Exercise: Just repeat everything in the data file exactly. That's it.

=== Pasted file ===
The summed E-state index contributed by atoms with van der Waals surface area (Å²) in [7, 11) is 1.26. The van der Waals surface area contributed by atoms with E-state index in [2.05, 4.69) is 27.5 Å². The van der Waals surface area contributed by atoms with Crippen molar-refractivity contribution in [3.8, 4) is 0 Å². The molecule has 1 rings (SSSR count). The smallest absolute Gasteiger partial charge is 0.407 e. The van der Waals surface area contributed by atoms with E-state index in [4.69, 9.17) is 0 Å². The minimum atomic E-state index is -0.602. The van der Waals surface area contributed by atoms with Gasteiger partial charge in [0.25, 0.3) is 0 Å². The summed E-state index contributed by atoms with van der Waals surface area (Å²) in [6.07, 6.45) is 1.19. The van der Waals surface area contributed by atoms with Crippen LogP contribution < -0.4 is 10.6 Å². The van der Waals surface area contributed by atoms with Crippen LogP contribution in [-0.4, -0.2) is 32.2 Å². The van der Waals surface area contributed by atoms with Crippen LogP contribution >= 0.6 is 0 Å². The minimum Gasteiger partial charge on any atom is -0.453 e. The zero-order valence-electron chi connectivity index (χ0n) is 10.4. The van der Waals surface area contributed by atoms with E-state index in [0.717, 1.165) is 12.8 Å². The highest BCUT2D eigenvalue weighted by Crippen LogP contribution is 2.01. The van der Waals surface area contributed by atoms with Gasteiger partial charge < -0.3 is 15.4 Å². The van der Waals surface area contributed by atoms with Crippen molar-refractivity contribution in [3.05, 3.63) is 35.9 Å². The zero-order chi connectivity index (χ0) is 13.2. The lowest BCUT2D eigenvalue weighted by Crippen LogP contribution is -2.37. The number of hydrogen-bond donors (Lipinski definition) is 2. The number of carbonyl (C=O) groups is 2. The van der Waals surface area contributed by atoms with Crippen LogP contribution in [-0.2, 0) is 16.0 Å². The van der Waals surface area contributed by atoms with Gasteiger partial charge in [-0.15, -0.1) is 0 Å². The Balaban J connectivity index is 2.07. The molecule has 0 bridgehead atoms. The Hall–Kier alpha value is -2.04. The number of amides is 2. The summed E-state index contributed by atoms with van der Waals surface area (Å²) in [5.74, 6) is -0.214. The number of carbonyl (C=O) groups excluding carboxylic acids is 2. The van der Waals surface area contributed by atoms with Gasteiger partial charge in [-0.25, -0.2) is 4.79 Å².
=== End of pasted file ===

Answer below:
The summed E-state index contributed by atoms with van der Waals surface area (Å²) in [7, 11) is 1.26. The van der Waals surface area contributed by atoms with E-state index in [2.05, 4.69) is 27.5 Å². The van der Waals surface area contributed by atoms with Crippen molar-refractivity contribution in [3.8, 4) is 0 Å². The molecule has 1 rings (SSSR count). The smallest absolute Gasteiger partial charge is 0.407 e. The van der Waals surface area contributed by atoms with E-state index in [4.69, 9.17) is 0 Å². The minimum atomic E-state index is -0.602. The van der Waals surface area contributed by atoms with Gasteiger partial charge in [0.25, 0.3) is 0 Å². The summed E-state index contributed by atoms with van der Waals surface area (Å²) in [6.07, 6.45) is 1.19. The van der Waals surface area contributed by atoms with Crippen LogP contribution < -0.4 is 10.6 Å². The van der Waals surface area contributed by atoms with Crippen LogP contribution in [-0.4, -0.2) is 32.2 Å². The van der Waals surface area contributed by atoms with Crippen LogP contribution >= 0.6 is 0 Å². The minimum Gasteiger partial charge on any atom is -0.453 e. The zero-order valence-electron chi connectivity index (χ0n) is 10.4. The van der Waals surface area contributed by atoms with E-state index in [0.717, 1.165) is 12.8 Å². The highest BCUT2D eigenvalue weighted by Crippen LogP contribution is 2.01. The van der Waals surface area contributed by atoms with Gasteiger partial charge < -0.3 is 15.4 Å². The van der Waals surface area contributed by atoms with Crippen molar-refractivity contribution in [3.05, 3.63) is 35.9 Å². The zero-order chi connectivity index (χ0) is 13.2. The lowest BCUT2D eigenvalue weighted by Crippen LogP contribution is -2.37. The number of hydrogen-bond donors (Lipinski definition) is 2. The number of carbonyl (C=O) groups is 2. The van der Waals surface area contributed by atoms with Crippen LogP contribution in [-0.2, 0) is 16.0 Å². The van der Waals surface area contributed by atoms with Gasteiger partial charge in [-0.15, -0.1) is 0 Å². The Balaban J connectivity index is 2.07. The molecule has 0 bridgehead atoms. The Hall–Kier alpha value is -2.04. The number of amides is 2. The summed E-state index contributed by atoms with van der Waals surface area (Å²) in [5.74, 6) is -0.214. The number of carbonyl (C=O) groups excluding carboxylic acids is 2. The van der Waals surface area contributed by atoms with Gasteiger partial charge in [-0.25, -0.2) is 4.79 Å².